Leash Training Your Cockapoo

Good behavior in any puppy includes the ability to walk on a leash. For everyday walking there is no need for professional “heeling”, with the dog not straying at all from his owner’s knee; rather a regular walk outside should be a simple exercise and not a struggle between dog and walker.

Time and patience are necessary when training a puppy to walk on a leash without pulling, but luckily cockapoos are very intelligent and learn quickly. One vital rule as part of the training program is that good behavior is rewarded, and inappropriate behavior is not. Walking on a leash without pulling against it would obviously constitute appropriate behavior, worthy of a reward.

Generally, all puppies love to walk, run and play. So walking in itself is considered a reward for good behavior. Withholding a walk by stopping in your tracks will indicate to your puppy that he should not pull on the leash. The walk will only continue when he desists and allows the leash to slacken. Remember to praise your puppy as he responds to the direction, then continue with the walk. Likewise, stopping and walking in the opposite direction will also indicate to your puppy that you are the leader who makes the decision, and he should not pull against you. Assert your position verbally by telling your puppy “no” when he pulls, but do not fuss over his inappropriate behavior. Rather, show him affection and praise him when he lets the leash go slack and does not pull against you.

It is not uncommon for young puppies which are still learning to resist their collar and lead by scratching or rolling. But your perseverance on this point is vital. If you were to give in and carry your dog, or to allow him to walk without the leash then he will only learn that bad behavior is acceptable. You will find it difficult to control his behavior as grows up.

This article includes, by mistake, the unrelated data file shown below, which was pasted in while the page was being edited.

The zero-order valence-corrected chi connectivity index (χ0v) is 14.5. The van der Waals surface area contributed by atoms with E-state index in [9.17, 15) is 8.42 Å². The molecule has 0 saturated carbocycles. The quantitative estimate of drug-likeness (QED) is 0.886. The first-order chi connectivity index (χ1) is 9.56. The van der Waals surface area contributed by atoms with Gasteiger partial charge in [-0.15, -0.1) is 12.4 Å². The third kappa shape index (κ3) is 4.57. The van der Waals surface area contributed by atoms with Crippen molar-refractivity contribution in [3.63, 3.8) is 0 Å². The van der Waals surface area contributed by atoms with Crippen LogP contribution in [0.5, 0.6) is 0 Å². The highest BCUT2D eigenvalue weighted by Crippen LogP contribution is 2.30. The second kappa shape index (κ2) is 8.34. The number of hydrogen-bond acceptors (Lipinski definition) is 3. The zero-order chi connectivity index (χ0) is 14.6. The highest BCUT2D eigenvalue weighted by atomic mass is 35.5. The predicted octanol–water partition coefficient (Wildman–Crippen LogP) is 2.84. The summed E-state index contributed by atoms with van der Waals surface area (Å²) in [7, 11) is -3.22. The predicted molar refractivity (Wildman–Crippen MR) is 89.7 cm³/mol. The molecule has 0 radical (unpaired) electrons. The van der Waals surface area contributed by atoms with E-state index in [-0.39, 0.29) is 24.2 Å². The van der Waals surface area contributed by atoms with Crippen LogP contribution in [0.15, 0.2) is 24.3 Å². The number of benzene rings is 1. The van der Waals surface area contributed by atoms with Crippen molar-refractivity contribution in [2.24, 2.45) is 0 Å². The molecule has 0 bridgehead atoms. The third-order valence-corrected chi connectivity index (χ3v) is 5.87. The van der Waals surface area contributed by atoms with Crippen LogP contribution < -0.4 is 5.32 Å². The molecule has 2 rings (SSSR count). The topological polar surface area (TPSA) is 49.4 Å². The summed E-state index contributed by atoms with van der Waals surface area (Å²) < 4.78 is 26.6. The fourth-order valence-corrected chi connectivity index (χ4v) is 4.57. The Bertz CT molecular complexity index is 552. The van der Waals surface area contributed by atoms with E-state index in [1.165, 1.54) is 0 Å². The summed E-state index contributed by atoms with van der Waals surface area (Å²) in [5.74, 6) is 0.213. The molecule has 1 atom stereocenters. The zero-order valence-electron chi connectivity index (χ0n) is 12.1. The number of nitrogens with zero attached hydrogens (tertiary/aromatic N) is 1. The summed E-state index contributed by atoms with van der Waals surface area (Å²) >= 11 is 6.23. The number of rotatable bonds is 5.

Rather than purchasing a heavy chain leash for your cockapoo, invest in a lightweight nylon or leather collar with a buckle and a four to six foot lead of similar material. A chain or thick rope is heavy and excessive, especially given that cockapoos range from small to medium size and are quite gentle by nature.

Whilst speaking soothingly to your puppy, put the collar around his neck. Praise him if he accepts the collar without resisting and be sure to reward his good behavior. If he does struggle or try to wriggle out of the collar, do not make a fuss over his efforts.  Next, carefully attach the lead to the collar. Allow your puppy to drag the lead along so that he becomes aware of it, but verbally discourage him from chewing or biting it. Remember to reward his good behavior in accepting the lead, and he will likely become accustomed to it quite quickly.

Pick up the lead and walk with your dog, allowing him to explore but without letting him run away. In time, your puppy will become aware of what is expected of him and what behavior you will or will not allow.

Older puppies and adult dogs may still be trained to walk by the use of training collars. One of the more efficient and passive devices for training is the head collar or head halter. On the other hand, choke-type collars are often misused and are based on the principle of punishment rather than reward. A walker using a choke collar effectively punishes a dog for pulling, and assumes that the dog will learn not to pull. Unfortunately, many dogs have not learned the lesson, but have accepted the choke collar as part of their walking routine, coughing and pulling, but not slowing down. Choke collars should not be used when walking puppies, especially on dogs with tracheal or neck problems or on smaller dogs.

With patience, positive training, and a little know-how, teaching your cockapoo puppy to walk on a leash need not be an ordeal for either of you, but should be part of an enjoyable long term friendship.

For more detailed instructions on leash training and other obedience methods, please read our free Cockapoo Obedience Training Guide, which contains the methods we have found work best with these bright, energetic dogs.

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